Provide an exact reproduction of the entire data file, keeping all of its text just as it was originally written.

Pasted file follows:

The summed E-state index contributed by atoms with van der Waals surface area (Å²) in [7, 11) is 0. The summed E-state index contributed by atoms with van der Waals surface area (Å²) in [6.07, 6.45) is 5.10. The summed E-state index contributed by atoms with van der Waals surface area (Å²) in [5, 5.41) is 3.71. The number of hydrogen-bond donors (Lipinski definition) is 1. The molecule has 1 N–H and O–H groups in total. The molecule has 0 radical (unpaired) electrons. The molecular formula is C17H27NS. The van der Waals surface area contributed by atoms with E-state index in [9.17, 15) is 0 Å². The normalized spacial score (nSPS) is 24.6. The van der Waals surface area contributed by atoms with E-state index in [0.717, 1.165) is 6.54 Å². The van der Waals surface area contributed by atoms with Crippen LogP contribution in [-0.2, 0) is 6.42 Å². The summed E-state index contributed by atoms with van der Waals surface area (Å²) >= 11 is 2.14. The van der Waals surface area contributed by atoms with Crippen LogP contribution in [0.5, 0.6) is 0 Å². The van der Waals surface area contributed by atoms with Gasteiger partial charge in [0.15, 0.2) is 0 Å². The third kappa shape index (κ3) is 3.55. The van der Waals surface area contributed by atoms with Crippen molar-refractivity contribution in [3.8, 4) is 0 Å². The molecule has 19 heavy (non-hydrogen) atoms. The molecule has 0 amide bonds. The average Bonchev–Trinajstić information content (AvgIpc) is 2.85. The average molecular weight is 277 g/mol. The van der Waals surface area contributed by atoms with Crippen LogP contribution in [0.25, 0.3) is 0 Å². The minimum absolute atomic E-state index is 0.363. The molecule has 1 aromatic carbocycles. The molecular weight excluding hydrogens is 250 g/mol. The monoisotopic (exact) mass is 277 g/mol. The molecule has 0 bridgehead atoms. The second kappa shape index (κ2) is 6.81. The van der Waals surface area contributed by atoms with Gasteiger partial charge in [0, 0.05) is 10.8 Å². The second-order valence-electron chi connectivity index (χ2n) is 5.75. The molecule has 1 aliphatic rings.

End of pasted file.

The summed E-state index contributed by atoms with van der Waals surface area (Å²) in [7, 11) is 0. The summed E-state index contributed by atoms with van der Waals surface area (Å²) in [6.07, 6.45) is 5.10. The summed E-state index contributed by atoms with van der Waals surface area (Å²) in [5, 5.41) is 3.71. The number of hydrogen-bond donors (Lipinski definition) is 1. The molecule has 1 N–H and O–H groups in total. The molecule has 0 radical (unpaired) electrons. The molecular formula is C17H27NS. The van der Waals surface area contributed by atoms with E-state index in [9.17, 15) is 0 Å². The normalized spacial score (nSPS) is 24.6. The van der Waals surface area contributed by atoms with E-state index in [0.717, 1.165) is 6.54 Å². The van der Waals surface area contributed by atoms with Crippen LogP contribution in [-0.2, 0) is 6.42 Å². The summed E-state index contributed by atoms with van der Waals surface area (Å²) >= 11 is 2.14. The van der Waals surface area contributed by atoms with Crippen LogP contribution in [0.5, 0.6) is 0 Å². The van der Waals surface area contributed by atoms with Gasteiger partial charge in [0.15, 0.2) is 0 Å². The third kappa shape index (κ3) is 3.55. The van der Waals surface area contributed by atoms with Crippen molar-refractivity contribution in [3.8, 4) is 0 Å². The molecule has 19 heavy (non-hydrogen) atoms. The molecule has 0 amide bonds. The average Bonchev–Trinajstić information content (AvgIpc) is 2.85. The average molecular weight is 277 g/mol. The van der Waals surface area contributed by atoms with Crippen LogP contribution in [0.25, 0.3) is 0 Å². The minimum absolute atomic E-state index is 0.363. The molecule has 1 aromatic carbocycles. The molecular weight excluding hydrogens is 250 g/mol. The monoisotopic (exact) mass is 277 g/mol. The molecule has 0 bridgehead atoms. The second kappa shape index (κ2) is 6.81. The van der Waals surface area contributed by atoms with Gasteiger partial charge in [0, 0.05) is 10.8 Å². The second-order valence-electron chi connectivity index (χ2n) is 5.75. The molecule has 1 aliphatic rings.